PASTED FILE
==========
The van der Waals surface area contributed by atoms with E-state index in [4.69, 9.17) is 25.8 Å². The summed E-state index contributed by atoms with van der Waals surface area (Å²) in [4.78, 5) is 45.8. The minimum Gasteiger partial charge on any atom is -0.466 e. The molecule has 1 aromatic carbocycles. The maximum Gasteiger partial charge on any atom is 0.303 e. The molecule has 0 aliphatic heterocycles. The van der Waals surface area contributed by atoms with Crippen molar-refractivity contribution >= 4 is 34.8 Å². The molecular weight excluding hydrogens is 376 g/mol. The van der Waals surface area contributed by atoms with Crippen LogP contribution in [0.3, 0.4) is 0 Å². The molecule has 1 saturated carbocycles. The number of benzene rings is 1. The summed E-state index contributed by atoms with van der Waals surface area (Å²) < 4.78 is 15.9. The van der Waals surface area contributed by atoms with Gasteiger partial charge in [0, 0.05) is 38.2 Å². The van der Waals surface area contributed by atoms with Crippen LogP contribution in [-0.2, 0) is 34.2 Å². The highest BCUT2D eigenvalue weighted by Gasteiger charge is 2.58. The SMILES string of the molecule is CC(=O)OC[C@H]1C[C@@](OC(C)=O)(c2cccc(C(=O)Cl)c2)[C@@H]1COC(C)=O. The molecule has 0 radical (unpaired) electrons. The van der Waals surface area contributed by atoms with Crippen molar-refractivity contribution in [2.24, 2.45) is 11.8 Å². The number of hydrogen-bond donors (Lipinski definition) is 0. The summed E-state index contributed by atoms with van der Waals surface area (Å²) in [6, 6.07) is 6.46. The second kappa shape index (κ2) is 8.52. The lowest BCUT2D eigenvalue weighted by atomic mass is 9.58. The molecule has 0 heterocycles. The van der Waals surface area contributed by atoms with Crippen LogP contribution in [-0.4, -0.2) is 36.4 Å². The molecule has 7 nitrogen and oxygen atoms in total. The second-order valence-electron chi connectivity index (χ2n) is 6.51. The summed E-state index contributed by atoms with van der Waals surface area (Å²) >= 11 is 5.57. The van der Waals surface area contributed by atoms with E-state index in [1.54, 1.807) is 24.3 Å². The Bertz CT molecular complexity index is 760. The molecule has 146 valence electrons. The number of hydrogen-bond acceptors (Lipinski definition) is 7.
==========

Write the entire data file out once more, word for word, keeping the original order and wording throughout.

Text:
The van der Waals surface area contributed by atoms with E-state index in [4.69, 9.17) is 25.8 Å². The summed E-state index contributed by atoms with van der Waals surface area (Å²) in [4.78, 5) is 45.8. The minimum Gasteiger partial charge on any atom is -0.466 e. The molecule has 1 aromatic carbocycles. The maximum Gasteiger partial charge on any atom is 0.303 e. The molecule has 0 aliphatic heterocycles. The van der Waals surface area contributed by atoms with Crippen molar-refractivity contribution >= 4 is 34.8 Å². The molecular weight excluding hydrogens is 376 g/mol. The van der Waals surface area contributed by atoms with Crippen LogP contribution in [0.3, 0.4) is 0 Å². The molecule has 1 saturated carbocycles. The number of benzene rings is 1. The summed E-state index contributed by atoms with van der Waals surface area (Å²) < 4.78 is 15.9. The van der Waals surface area contributed by atoms with Gasteiger partial charge in [0, 0.05) is 38.2 Å². The van der Waals surface area contributed by atoms with Crippen LogP contribution in [-0.2, 0) is 34.2 Å². The highest BCUT2D eigenvalue weighted by Gasteiger charge is 2.58. The SMILES string of the molecule is CC(=O)OC[C@H]1C[C@@](OC(C)=O)(c2cccc(C(=O)Cl)c2)[C@@H]1COC(C)=O. The molecule has 0 radical (unpaired) electrons. The van der Waals surface area contributed by atoms with Crippen molar-refractivity contribution in [2.24, 2.45) is 11.8 Å². The number of hydrogen-bond donors (Lipinski definition) is 0. The summed E-state index contributed by atoms with van der Waals surface area (Å²) in [6, 6.07) is 6.46. The second kappa shape index (κ2) is 8.52. The lowest BCUT2D eigenvalue weighted by atomic mass is 9.58. The molecule has 0 heterocycles. The van der Waals surface area contributed by atoms with Crippen LogP contribution in [-0.4, -0.2) is 36.4 Å². The molecule has 7 nitrogen and oxygen atoms in total. The second-order valence-electron chi connectivity index (χ2n) is 6.51. The summed E-state index contributed by atoms with van der Waals surface area (Å²) >= 11 is 5.57. The van der Waals surface area contributed by atoms with E-state index in [1.54, 1.807) is 24.3 Å². The Bertz CT molecular complexity index is 760. The molecule has 146 valence electrons. The number of hydrogen-bond acceptors (Lipinski definition) is 7.